Regardless of your industry, if you are a large organization you are going to get sued. In this day and age, patent lawsuits exceed one billion dollars, car manufacturer recalls cost companies hundreds of millions of dollars, governments are burdened by hundreds of FOIA lawsuits per year, and banks pay upwards of one billion dollar fines for insider trading. There seems to be a clear message for even the most cautious of companies: you had better be prepared for litigation.
In my work and discussion with businesses, there are two major trends I have noticed:(1) Companies are using too many tools to span the Electronic Discovery Reference Model (EDRM), and (2) Companies want to save as much money as possible along the way.
My solution to their problems is pretty simple – “To the left, to the left.” Who would have guessed that Beyoncé would unofficially become the spokeswoman for the EDRM?
The most important segment of the EDRM is the step that is is all the way to the left (to the left): Information Governance. What companies are doing now that is costing them both time and money is only beginning the Information Governance process once eDiscovery is needed – i.e. collecting and managing data only when litigation hits. What they need to be doing is managing and controlling their data prior to any sign of litigation.
The EDRM foundation itself increasingly agrees with this philosophy, as well. Just this week, they introduced an updated EDRM model which further emphasizes the Information Governance phase as an ongoing and iterative process. No longer called “Information Management” or designated as an equal sequential step, Information Governance is highlighted as the foundation for ALL downstream handling of data. The process is iterative, and it all loops back and flows from Information Governance. Being that we’re on the whole celebrity theme, you could summarize by saying IG is “kind of a big deal.” Total VIP status… it skips the line at the club.
Put simplistically, Information Governance (or Information Management, as it was previously titled) involves ensuring that what data needs to be kept is kept, what data needs to be deleted gets deleted, and that you are able to find any piece of data you need within seconds. Without a proper Information Governance tool that governs data throughout its lifecycle, companies wind up with a non-defensible eDiscovery process. Furthermore, organizations whose Information Governance tool fails to span the entire EDRM end up having to rely on a hodgepodge of piecemeal solutions. Skipping out on proactive Information Governance, and instead employing an ad hoc approach to eDiscovery, is the biggest reason that companies’ eDiscovery costs are through the roof. Sounds like it’s time to move “to the left, to the left!”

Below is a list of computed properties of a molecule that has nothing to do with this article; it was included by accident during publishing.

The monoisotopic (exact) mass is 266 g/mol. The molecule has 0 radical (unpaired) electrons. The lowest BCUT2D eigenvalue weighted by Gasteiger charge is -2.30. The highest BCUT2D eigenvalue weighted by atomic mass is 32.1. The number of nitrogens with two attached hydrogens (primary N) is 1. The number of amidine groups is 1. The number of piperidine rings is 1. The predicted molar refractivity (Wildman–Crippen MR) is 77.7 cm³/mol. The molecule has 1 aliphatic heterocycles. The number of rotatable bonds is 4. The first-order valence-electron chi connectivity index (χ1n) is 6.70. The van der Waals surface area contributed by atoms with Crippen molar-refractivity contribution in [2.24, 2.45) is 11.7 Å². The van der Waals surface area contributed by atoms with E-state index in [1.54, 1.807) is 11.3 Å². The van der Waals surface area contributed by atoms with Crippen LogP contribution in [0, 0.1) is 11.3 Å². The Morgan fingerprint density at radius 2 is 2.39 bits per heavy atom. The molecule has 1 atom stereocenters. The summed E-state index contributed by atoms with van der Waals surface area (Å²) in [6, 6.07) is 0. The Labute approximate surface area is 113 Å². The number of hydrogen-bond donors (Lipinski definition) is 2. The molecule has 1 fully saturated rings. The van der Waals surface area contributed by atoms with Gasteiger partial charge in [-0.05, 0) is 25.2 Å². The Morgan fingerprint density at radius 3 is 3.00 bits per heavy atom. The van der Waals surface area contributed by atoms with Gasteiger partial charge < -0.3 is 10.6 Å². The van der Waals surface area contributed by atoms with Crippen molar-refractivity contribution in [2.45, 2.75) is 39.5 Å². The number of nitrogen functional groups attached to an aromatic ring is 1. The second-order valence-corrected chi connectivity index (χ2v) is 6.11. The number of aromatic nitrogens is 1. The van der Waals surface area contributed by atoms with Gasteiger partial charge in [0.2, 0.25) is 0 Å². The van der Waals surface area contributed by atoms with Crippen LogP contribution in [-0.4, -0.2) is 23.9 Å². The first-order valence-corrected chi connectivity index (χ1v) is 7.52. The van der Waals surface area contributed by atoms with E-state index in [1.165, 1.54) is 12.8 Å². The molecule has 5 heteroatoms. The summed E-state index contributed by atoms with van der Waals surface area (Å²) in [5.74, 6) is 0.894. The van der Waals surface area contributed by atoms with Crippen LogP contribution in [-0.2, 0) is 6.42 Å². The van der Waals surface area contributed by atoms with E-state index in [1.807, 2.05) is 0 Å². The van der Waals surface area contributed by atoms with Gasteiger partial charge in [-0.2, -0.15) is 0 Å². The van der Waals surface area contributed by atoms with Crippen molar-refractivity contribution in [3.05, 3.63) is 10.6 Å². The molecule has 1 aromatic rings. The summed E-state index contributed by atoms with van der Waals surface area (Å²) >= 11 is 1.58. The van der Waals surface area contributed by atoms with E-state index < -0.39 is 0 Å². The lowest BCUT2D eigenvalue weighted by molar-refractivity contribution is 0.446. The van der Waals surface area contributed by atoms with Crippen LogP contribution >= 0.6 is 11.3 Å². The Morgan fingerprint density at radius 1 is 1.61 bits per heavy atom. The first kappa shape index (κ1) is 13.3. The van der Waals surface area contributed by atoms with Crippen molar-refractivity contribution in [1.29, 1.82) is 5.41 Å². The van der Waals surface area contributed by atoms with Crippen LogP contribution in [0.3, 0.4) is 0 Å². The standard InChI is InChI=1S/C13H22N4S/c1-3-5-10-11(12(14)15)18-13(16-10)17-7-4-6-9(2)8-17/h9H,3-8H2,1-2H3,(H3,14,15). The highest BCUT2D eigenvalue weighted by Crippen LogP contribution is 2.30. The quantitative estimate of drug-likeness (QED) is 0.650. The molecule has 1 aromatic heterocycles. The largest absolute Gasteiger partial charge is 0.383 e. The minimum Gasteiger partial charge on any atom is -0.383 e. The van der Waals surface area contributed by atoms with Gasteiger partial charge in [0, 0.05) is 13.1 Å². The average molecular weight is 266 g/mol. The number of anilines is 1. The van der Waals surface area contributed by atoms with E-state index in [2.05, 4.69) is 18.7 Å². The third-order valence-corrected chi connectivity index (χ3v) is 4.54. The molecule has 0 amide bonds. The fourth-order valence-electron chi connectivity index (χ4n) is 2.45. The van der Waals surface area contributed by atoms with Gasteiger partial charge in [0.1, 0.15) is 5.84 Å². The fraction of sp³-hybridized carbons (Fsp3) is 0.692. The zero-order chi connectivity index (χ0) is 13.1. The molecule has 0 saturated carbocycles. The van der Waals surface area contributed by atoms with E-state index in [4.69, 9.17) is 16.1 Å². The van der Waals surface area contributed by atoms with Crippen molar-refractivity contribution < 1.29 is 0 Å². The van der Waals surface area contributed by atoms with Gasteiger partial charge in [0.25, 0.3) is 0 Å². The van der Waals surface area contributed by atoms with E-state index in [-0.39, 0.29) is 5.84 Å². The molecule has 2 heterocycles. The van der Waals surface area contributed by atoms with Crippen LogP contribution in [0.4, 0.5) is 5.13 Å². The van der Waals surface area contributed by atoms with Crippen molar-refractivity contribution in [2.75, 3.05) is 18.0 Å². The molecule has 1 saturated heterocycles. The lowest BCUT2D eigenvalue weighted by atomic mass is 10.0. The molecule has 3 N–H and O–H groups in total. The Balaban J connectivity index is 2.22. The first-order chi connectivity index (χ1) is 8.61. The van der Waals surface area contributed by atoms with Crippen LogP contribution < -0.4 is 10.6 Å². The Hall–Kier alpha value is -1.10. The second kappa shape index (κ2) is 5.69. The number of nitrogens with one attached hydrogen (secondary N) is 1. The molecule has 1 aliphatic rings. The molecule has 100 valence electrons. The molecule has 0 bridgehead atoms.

Instead of using a haphazard approach to eDiscovery, organizations should turn to an Enterprise Information Archive (EIA) in order to mitigate the significant, unnecessary costs associated with litigation. Seth Eichenholtz, Assistant United States Attorney for the Eastern District of New York and a contributor for the American Bar Association, states “processing can become the most expensive component of litigation,” which, for companies without an EIA, is why eDiscovery costs skyrocket for such firms. A study from EDRM.net stated that “collection, processing and reviewing data costs around $18,000 per GB.” Additionally, vendors have found that companies larger than 1,000 employees average 160 GBs of data per case. Putting the numbers together, that’s $2,880,000(!) for a single instance of litigation. Not to mention that unforeseen complications can spawn yet more expenses, escalating the total cost far beyond initial estimates or budgets.*
Now let’s examine how moving to the left can help.
A few months back, I worked with a team from a mid-sized investment bank to evaluate their current eDiscovery process. When we talked about their current process of using native Exchange archiving and an ECM for “data governance,” a tool for collection and legal hold, 3rd party services for processing and hosting, and outside counsel for review and analysis (raise your hand if this sounds like you), they easily saw how their process drove up litigation costs. After implementing an EIA, they had a one-stop shop to span and fulfill the requirements of the entire EDRM, not only saving them lots of time, but most importantly millions of dollars on E-Discovery costs. And all they had to do was move to the left.
*In my previous article, I discuss how exporting data out of the cloud for eDiscovery purposes can cause you to incur unexpected fees – which are another cost that an enterprise must be aware of when considering its eDiscovery process.
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